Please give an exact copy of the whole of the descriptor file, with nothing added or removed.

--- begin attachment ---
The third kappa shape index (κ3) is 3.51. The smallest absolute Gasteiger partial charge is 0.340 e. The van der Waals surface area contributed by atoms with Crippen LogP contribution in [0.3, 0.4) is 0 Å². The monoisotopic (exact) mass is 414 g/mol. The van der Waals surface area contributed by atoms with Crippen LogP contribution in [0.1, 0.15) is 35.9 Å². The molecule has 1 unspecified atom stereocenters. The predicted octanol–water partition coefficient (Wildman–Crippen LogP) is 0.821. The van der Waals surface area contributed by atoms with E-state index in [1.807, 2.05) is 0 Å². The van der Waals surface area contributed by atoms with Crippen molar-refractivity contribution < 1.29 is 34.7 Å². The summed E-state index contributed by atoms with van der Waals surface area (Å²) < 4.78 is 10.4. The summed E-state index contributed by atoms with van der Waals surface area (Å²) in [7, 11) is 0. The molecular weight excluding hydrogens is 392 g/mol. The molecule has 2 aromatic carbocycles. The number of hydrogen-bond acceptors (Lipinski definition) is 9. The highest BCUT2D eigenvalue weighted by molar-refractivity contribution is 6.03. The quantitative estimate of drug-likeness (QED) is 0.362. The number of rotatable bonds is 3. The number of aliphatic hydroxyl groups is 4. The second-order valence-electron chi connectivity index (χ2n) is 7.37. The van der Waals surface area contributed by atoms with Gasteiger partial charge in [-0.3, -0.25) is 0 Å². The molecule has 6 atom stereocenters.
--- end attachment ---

The third kappa shape index (κ3) is 3.51. The smallest absolute Gasteiger partial charge is 0.340 e. The van der Waals surface area contributed by atoms with Crippen LogP contribution in [0.3, 0.4) is 0 Å². The monoisotopic (exact) mass is 414 g/mol. The van der Waals surface area contributed by atoms with Crippen LogP contribution in [0.1, 0.15) is 35.9 Å². The molecule has 1 unspecified atom stereocenters. The predicted octanol–water partition coefficient (Wildman–Crippen LogP) is 0.821. The van der Waals surface area contributed by atoms with E-state index in [1.807, 2.05) is 0 Å². The van der Waals surface area contributed by atoms with Crippen molar-refractivity contribution < 1.29 is 34.7 Å². The summed E-state index contributed by atoms with van der Waals surface area (Å²) < 4.78 is 10.4. The summed E-state index contributed by atoms with van der Waals surface area (Å²) in [7, 11) is 0. The molecular weight excluding hydrogens is 392 g/mol. The molecule has 2 aromatic carbocycles. The number of hydrogen-bond acceptors (Lipinski definition) is 9. The highest BCUT2D eigenvalue weighted by molar-refractivity contribution is 6.03. The quantitative estimate of drug-likeness (QED) is 0.362. The number of rotatable bonds is 3. The number of aliphatic hydroxyl groups is 4. The second-order valence-electron chi connectivity index (χ2n) is 7.37. The van der Waals surface area contributed by atoms with Gasteiger partial charge in [-0.3, -0.25) is 0 Å². The molecule has 6 atom stereocenters.